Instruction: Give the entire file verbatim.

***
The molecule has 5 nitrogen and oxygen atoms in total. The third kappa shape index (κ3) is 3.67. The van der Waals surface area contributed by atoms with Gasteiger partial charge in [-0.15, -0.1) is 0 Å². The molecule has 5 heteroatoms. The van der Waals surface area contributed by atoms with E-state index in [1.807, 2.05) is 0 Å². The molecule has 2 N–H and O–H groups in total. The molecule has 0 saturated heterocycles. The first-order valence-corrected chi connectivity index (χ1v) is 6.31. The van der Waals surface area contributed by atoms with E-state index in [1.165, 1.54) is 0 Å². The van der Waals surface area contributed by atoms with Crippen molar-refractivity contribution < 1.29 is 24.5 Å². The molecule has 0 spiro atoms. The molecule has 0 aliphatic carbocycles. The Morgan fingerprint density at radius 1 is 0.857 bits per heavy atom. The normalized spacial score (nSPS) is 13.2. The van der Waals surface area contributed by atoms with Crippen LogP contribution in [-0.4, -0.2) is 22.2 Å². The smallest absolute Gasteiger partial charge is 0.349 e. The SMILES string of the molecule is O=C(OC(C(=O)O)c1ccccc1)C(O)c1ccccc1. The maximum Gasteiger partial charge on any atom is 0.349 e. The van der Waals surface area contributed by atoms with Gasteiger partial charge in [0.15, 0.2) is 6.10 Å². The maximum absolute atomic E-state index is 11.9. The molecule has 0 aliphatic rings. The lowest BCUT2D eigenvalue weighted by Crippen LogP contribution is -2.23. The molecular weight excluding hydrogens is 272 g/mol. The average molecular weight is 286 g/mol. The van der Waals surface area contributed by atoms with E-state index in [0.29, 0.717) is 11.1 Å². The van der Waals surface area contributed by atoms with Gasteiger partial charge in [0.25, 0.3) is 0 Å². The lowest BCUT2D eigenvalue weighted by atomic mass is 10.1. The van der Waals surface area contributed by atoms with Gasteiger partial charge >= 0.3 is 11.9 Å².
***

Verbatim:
The molecule has 5 nitrogen and oxygen atoms in total. The third kappa shape index (κ3) is 3.67. The van der Waals surface area contributed by atoms with Gasteiger partial charge in [-0.15, -0.1) is 0 Å². The molecule has 5 heteroatoms. The van der Waals surface area contributed by atoms with E-state index in [1.807, 2.05) is 0 Å². The molecule has 2 N–H and O–H groups in total. The molecule has 0 saturated heterocycles. The first-order valence-corrected chi connectivity index (χ1v) is 6.31. The van der Waals surface area contributed by atoms with E-state index in [1.165, 1.54) is 0 Å². The van der Waals surface area contributed by atoms with Crippen molar-refractivity contribution < 1.29 is 24.5 Å². The molecule has 0 spiro atoms. The molecule has 0 aliphatic carbocycles. The Morgan fingerprint density at radius 1 is 0.857 bits per heavy atom. The normalized spacial score (nSPS) is 13.2. The van der Waals surface area contributed by atoms with Crippen LogP contribution in [-0.4, -0.2) is 22.2 Å². The smallest absolute Gasteiger partial charge is 0.349 e. The SMILES string of the molecule is O=C(OC(C(=O)O)c1ccccc1)C(O)c1ccccc1. The maximum Gasteiger partial charge on any atom is 0.349 e. The van der Waals surface area contributed by atoms with Gasteiger partial charge in [0.15, 0.2) is 6.10 Å². The maximum absolute atomic E-state index is 11.9. The molecule has 0 aliphatic rings. The lowest BCUT2D eigenvalue weighted by Crippen LogP contribution is -2.23. The molecular weight excluding hydrogens is 272 g/mol. The average molecular weight is 286 g/mol. The van der Waals surface area contributed by atoms with E-state index in [0.29, 0.717) is 11.1 Å². The van der Waals surface area contributed by atoms with Gasteiger partial charge in [0.25, 0.3) is 0 Å². The lowest BCUT2D eigenvalue weighted by atomic mass is 10.1. The van der Waals surface area contributed by atoms with Gasteiger partial charge >= 0.3 is 11.9 Å².